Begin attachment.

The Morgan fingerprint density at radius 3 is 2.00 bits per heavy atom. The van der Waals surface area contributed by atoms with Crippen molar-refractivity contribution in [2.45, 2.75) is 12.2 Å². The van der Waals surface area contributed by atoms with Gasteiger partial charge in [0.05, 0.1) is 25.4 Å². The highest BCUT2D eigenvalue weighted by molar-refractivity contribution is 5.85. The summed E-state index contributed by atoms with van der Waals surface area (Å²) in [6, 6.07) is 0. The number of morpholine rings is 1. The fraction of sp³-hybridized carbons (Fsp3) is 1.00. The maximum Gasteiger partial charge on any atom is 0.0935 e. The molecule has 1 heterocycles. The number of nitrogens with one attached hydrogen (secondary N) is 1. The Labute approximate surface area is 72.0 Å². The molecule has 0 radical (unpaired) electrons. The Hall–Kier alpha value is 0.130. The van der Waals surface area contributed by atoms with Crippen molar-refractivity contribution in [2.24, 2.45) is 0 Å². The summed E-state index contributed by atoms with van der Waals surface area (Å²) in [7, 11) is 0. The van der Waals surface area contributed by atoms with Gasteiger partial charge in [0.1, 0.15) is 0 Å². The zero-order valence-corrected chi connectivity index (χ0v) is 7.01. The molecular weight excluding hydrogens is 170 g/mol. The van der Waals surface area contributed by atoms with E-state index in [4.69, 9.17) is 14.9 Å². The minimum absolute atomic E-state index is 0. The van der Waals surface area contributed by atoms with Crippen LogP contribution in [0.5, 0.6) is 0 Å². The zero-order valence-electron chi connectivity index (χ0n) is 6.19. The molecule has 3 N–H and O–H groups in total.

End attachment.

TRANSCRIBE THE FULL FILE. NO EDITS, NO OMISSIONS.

The Morgan fingerprint density at radius 3 is 2.00 bits per heavy atom. The van der Waals surface area contributed by atoms with Crippen molar-refractivity contribution in [2.45, 2.75) is 12.2 Å². The van der Waals surface area contributed by atoms with Gasteiger partial charge in [0.05, 0.1) is 25.4 Å². The highest BCUT2D eigenvalue weighted by molar-refractivity contribution is 5.85. The summed E-state index contributed by atoms with van der Waals surface area (Å²) in [6, 6.07) is 0. The number of morpholine rings is 1. The fraction of sp³-hybridized carbons (Fsp3) is 1.00. The maximum Gasteiger partial charge on any atom is 0.0935 e. The molecule has 1 heterocycles. The number of nitrogens with one attached hydrogen (secondary N) is 1. The Labute approximate surface area is 72.0 Å². The molecule has 0 radical (unpaired) electrons. The Hall–Kier alpha value is 0.130. The van der Waals surface area contributed by atoms with Crippen molar-refractivity contribution in [2.24, 2.45) is 0 Å². The summed E-state index contributed by atoms with van der Waals surface area (Å²) in [7, 11) is 0. The van der Waals surface area contributed by atoms with Gasteiger partial charge in [0.1, 0.15) is 0 Å². The zero-order valence-corrected chi connectivity index (χ0v) is 7.01. The molecular weight excluding hydrogens is 170 g/mol. The van der Waals surface area contributed by atoms with E-state index in [4.69, 9.17) is 14.9 Å². The minimum absolute atomic E-state index is 0. The van der Waals surface area contributed by atoms with Crippen LogP contribution in [0.5, 0.6) is 0 Å². The zero-order valence-electron chi connectivity index (χ0n) is 6.19. The molecule has 3 N–H and O–H groups in total.